Each wine is different, just as each vintage is different. Our goal is not to envision some benchmark wine heralded by critics and then artificially concoct a beverage in its image. We offer our wines for what they are not, just as much as for what they are. Only through such an approach will authentic wine be produced -- wine that is true to its origin: the very soil, micro-climate and environs from which it came --its terroir.
Our wines are permitted to be what they want to be. We literally do everything by hand from start to finish. Grapes are always hand picked. Very limited, small lot fermentations allow us to make wines that simply cannot be made any other way. We punch down the "caps" of fermenting red wine by hand, at least three to four times a day. All red wines are aged in oak barrels, most of which are new or one year old. We bottle by hand without fining or filtration.
La Cruz de Comal wants to present the wine world with authentic Texas wine made with integrity; wines that are literally alive with the personality of the region. More and more, wines from around the world either taste essentially the same or have the same "international style" earmarks of quality, no matter the origin, grape, vintage or cost. Many such wines are just as uninteresting as they are good and just as dead as they are technically correct with "textbook chemistry."
Making natural wine means we add nothing to the wines during vinification, starting with hand-harvesting grapes to hand-bottling the finished product. In natural winemaking, no sulfites are added to kill the native, wild yeasts present on the grapes and in vineyard. By maintaining the natural grape yeasts, the wines truly reflect their “terroir” (sense of place), and there is a true connection between the vineyard and what is in the bottle.
Our wines tend to be more European, "Old World" in style. Once the grapes are physiologically ripe, they are picked more for acidity than for sugars. Our harvest practices, coupled with long, cool fermentations, provide our wines with acid-driven character. It is this natural acidity that not only helps to naturally preserve the wines but also allows them to evolve in the bottle and later, in the glass. It is also a character that makes them pair well with food; “No acid, no pairing” is a mantra we abide by.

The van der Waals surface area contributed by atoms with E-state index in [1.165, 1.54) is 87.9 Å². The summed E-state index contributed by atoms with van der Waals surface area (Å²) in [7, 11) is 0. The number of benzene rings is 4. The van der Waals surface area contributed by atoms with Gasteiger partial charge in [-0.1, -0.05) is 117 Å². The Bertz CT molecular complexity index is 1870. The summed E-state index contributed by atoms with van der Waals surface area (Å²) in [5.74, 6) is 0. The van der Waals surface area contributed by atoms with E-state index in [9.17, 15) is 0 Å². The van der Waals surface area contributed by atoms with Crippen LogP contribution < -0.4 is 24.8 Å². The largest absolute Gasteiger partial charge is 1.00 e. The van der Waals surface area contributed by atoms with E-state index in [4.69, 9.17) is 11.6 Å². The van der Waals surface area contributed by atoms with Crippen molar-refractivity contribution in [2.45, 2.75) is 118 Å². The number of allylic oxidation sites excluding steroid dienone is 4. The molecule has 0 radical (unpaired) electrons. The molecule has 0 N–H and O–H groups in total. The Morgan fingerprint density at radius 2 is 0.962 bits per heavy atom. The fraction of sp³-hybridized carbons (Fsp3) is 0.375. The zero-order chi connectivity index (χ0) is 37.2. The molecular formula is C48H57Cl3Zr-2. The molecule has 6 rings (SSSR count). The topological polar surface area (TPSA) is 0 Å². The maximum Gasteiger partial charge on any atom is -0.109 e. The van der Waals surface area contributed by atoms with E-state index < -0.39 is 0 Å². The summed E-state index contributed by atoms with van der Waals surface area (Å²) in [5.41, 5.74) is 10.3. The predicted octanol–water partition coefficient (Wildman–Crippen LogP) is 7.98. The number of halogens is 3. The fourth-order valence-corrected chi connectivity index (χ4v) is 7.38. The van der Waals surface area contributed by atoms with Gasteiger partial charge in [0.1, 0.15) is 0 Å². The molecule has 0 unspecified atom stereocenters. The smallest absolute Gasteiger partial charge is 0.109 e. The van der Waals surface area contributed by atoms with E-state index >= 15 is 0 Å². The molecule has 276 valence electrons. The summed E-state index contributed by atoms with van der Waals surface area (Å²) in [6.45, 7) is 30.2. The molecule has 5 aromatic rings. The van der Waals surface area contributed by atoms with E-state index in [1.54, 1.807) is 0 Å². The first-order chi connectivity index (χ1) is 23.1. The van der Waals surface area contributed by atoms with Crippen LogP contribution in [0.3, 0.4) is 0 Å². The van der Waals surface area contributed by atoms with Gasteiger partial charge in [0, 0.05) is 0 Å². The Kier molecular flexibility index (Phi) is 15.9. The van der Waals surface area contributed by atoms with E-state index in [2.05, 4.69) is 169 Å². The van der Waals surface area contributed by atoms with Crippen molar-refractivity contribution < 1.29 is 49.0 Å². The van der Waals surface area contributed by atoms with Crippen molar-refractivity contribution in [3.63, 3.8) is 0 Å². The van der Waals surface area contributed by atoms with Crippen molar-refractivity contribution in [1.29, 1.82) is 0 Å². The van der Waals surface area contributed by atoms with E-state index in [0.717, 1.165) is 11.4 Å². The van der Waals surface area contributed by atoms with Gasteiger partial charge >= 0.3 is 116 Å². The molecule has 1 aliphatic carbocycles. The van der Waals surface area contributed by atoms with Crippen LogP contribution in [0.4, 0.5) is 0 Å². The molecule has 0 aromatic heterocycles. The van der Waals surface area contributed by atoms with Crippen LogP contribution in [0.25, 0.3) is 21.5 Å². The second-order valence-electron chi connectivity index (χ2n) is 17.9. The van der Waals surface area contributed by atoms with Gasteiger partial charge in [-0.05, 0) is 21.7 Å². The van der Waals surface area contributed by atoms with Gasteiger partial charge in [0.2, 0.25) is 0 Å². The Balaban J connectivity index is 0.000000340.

When our wines are put into the barrel, and later in the bottle, they are still elbowing their way around, so to speak. We want the aging process to be completed bottle-side, rather than barrel-side. Consequently, La Cruz de Comal wines will need some time in the bottle, particularly the reds. They are literally alive and will improve and evolve in the bottle, if taken care of (see Storage & Presentation). Because the wine is alive when bottled, once the bottle is opened, each glass evolves slightly differently from the prior one. The second glass will have aromas and dimensions slightly different than the first glass. The fourth glass will have evolved nuances slightly different than the second. Opening a bottle of our wine is the start of a motion picture, as opposed to showing still snapshots of the same thing. This makes the wine as interesting as is it good, a rare plus, in our view.
Our red wines are never fined or filtered. Often we bottle white and rosé wines without doing so, as well. Though the wines are clear when bottled, they more than likely will precipitate some sediment in the bottle, even when relatively young. If any sediment is shaken up or disturbed appreciably, it is best to allow the wine to settle several weeks by standing the bottle upright prior to opening and then, decanting the wine off of the sediment (see Storage & Presentation).